Amritdhara PharmacyvsSatyadeo Gupta
1963 AIR 449By : Shruti Thakur
Thakur, LL.M., National Law University Jodhpur [www.lawlex.org]Slide2
Name of the Parties : Amritdhara Pharmacy Appellant…
Bench : S.K. Das, M.Hidayatullah, J.C. Shah
© Shruti Thakur, LL.M., National Law University Jodhpur [www.lawlex.org]Slide3
The respondent had applied for the registration of the trade name Lakshmandhara,in respect of medicinal preparation for alleviation of various ailments. It was admitted that the respondent's product was mainly sold in the State of Uttar Pradesh since 1923.
appellant opposed the registration on the ground that it had an exclusive proprietary interest in the trade mark "Amritdhara" in relation to a similar medicinal preparation which had acquired considerable repu
since 1903 and that the respondent's trade name "Lakshmandhara" was likely to deceive and cause confusion.
© Shruti Thakur, LL.M., National Law University Jodhpur [www.lawlex.org]Slide4
CONTENTIONS OF THE PETITIONER:
The Appelant contended that as Amritdhara,was already registered and Lakshmandhara being a similar name was likely to confuse and deceive the public.
It was contended that the composite word
Lakshmandhara was used to denote the same medicine as Amritdhara.The single word dhara
was first used in conjunction with
to denote the medicine of the Appellant and the medicine Lakshmandhara being of the same nature and quality could be easily passed off as Amritdhara to the ultimate purchaser.
© Shruti Thakur, LL.M., National Law University Jodhpur [www.lawlex.org]Slide5
CONTENTIONS OF THE RESPONDENT:The said medicinal preparation had been in use by the name of
Lakshmandhara since 1923 and no objection was raised from the appellant or anybody else.The respondent contended that the single word
had no particular significance in relation to the medicine.They stated that apart from the difference in name, the label and packaging of Lakshmandhara had exclusive design of their own and were not likely to be confused with any other medicine.He was the honest concurrent user of Lakshmandhara
© Shruti Thakur, LL.M., National Law University Jodhpur [www.lawlex.org]Slide6
ISSUES:Whether the name Lakshmandhara was likely to
deceive the public or cause confusion to trade within the meaning of section 8 and section 10.Whether there was such
on behalf of the appellant in the use of the name Lakshmandhara in the state of U.P as to bring it within the expression ‘special circumstances’ mentioned in section 10(2) of the act.© Shruti Thakur, LL.M., National Law University Jodhpur [www.lawlex.org]Slide7
REGISTRAR OF TRADE MARK:The registrar of the trade mark held that there was sufficient similarity between
Amritdhara and Lakshmandhara so as to cause confusion. On the point of honest and concurrent user the registrar found in favour
of the appellant.
The acquiescence of the appellant in the use of the trade name Lakshmandhara by the respondent for a long period to the knowledge of the appellant was special circumstance under section 10(2)entitling the respondent to have his name registered along with the appellants trade name.Registrar passed an order allowing registration of Lakshmandhara for sale in the state of U.P only.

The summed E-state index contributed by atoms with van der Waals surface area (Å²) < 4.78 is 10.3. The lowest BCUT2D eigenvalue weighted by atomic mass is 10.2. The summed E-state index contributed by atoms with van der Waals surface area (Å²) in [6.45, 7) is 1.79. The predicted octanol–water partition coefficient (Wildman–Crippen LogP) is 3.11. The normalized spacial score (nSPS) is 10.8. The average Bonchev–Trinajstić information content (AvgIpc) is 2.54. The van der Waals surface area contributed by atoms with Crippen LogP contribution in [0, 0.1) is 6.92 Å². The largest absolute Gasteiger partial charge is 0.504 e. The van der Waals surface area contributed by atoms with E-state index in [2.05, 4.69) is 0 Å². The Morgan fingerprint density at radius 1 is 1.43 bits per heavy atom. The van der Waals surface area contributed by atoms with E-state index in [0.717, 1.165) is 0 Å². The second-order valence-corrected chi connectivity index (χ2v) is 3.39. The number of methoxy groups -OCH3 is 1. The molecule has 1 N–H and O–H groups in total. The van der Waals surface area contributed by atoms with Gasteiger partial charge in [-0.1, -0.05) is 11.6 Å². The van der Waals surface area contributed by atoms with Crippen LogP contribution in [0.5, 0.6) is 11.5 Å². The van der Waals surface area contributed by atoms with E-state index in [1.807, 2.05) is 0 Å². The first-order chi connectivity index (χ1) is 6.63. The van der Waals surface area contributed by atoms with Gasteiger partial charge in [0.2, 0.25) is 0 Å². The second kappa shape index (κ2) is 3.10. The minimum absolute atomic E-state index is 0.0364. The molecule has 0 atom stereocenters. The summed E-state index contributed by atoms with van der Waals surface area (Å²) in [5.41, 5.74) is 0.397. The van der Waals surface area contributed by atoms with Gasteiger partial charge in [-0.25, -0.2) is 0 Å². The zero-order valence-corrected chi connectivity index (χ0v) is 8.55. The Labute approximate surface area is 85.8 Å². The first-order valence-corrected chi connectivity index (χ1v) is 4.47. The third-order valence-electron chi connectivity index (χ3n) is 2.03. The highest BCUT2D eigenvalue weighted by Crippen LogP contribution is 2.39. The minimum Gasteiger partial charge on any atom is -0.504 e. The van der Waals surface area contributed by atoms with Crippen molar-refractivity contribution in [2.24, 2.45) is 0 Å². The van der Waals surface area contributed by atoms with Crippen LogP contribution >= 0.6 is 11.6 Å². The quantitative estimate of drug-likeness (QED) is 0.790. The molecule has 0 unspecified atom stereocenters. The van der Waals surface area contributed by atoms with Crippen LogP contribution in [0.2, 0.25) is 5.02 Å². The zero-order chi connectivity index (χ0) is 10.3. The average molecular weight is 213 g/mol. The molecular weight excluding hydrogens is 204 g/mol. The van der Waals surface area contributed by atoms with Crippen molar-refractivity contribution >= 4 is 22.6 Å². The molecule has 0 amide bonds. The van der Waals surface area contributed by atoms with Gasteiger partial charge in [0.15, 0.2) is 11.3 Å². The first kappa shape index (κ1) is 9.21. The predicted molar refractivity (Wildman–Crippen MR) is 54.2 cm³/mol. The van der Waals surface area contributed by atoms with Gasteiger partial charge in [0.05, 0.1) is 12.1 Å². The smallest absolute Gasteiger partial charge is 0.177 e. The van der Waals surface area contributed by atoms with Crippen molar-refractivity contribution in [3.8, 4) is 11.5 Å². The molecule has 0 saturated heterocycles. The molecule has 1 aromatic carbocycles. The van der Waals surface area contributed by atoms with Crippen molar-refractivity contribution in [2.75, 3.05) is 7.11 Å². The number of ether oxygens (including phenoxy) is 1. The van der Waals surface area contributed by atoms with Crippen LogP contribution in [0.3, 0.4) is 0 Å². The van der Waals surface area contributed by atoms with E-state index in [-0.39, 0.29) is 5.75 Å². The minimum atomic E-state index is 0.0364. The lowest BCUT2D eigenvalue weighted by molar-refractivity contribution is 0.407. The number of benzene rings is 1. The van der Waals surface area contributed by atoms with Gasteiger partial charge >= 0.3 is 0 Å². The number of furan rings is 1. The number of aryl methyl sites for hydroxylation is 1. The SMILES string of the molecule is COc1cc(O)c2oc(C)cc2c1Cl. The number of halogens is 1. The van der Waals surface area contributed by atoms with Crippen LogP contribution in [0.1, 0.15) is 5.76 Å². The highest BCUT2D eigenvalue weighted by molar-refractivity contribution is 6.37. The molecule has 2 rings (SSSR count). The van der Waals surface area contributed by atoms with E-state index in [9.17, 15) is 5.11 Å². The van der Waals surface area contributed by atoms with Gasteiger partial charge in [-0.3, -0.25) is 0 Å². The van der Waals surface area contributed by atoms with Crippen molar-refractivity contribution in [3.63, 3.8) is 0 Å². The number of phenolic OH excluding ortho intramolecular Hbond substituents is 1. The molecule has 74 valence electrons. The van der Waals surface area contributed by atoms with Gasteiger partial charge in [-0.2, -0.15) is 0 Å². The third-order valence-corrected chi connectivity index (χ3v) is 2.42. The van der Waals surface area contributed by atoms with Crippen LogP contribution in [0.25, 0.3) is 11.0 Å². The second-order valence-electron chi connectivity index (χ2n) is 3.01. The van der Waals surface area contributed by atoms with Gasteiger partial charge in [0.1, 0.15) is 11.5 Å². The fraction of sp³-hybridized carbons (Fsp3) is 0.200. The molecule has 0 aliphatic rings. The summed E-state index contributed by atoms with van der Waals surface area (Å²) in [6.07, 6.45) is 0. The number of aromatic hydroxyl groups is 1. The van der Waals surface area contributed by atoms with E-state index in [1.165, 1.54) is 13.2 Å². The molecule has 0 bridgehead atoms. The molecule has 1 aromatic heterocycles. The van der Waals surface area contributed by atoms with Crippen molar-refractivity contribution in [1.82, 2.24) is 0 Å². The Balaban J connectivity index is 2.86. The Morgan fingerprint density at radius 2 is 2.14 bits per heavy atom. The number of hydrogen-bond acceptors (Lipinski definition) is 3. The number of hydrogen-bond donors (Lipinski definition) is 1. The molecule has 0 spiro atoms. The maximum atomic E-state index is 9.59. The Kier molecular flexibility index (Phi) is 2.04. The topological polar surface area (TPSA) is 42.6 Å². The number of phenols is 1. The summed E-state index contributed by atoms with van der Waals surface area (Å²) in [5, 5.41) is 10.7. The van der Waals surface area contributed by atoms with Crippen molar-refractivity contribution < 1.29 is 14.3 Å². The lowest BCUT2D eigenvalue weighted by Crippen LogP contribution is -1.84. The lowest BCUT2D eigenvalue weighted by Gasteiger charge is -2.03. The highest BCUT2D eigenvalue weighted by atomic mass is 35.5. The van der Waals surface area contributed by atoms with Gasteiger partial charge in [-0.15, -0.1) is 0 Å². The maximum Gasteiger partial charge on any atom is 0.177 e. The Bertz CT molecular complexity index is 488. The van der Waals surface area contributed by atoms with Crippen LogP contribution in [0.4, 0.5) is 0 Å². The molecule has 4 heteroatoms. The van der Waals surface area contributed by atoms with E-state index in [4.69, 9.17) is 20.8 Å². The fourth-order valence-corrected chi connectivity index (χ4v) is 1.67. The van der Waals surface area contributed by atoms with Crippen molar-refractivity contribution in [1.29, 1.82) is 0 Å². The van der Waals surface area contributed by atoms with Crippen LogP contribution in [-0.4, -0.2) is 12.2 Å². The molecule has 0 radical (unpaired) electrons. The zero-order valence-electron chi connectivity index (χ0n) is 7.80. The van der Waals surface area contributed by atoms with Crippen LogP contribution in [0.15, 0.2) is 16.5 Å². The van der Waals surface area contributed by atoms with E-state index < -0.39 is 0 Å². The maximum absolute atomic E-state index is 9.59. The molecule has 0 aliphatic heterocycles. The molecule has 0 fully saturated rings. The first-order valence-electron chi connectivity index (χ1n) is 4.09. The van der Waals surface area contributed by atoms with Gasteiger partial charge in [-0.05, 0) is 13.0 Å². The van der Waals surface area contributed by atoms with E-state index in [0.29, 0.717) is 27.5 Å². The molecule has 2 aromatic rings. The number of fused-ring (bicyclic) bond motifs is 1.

appeallant and respondent appealed to the High Court.
© Shruti Thakur, LL.M., National Law University Jodhpur [www.lawlex.org]Slide8
APPEAL TO THE HIGH COURT:High court said that there is no possibility of any Indian confusing the two ideas.
Even phonetical differences are wide enough not to confuse anybody.The words of common language like Amrit
Dhara cannot be made the monopoly of any individual.As to honest and concurrent user from 1923 to 1942 the held in favour of the respondent.But on point of acquiscence
the held in
of the appellant.They held that there was no justification for refusing registration of the trade name Lakshmandhara for the whole of India.
They allowed the appeal of the respondent and dismissed that of the appellant.
The appellant received special leave from this court
© Shruti Thakur, LL.M., National Law University Jodhpur [www.lawlex.org]Slide9
APPEAL TO THE SUPREME COURT:It was held that the question whether a trade name is likely to deceive or cause confusion by its resemblance to another already registered is a matter of first impression and one for decision in each case and has to be decided by taking the overall view of all circumstances.
The standard of comparison to be adopted in judging the resemblance is from the point of view of a man of average intelligence and imperfect recollection.To such a man the overall and phonetic similarity of the two names Amritdhara
Lakshmandhara is,likely to deceive or cause confusion.As to acquiescence Supreme court is in agreement with the registrar of Trade marks.© Shruti Thakur, LL.M., National Law University Jodhpur [www.lawlex.org]Slide10
Decision of the Supreme Court The Supreme Court allowed the appeal
, set aside the judgment of the high court and restored those of the registrar of trade marks.
Shruti Thakur, LL.M., National Law University Jodhpur [www.lawlex.org]
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Pharmacy vs Satyadeo Gupta 1963 AIR 449 By Shruti Thakur Shruti Thakur LLM National Law University Jodhpur wwwlawlexorg Name of the Parties Amritdhara Pharmacy Appellant ID: 524447 Download Presentation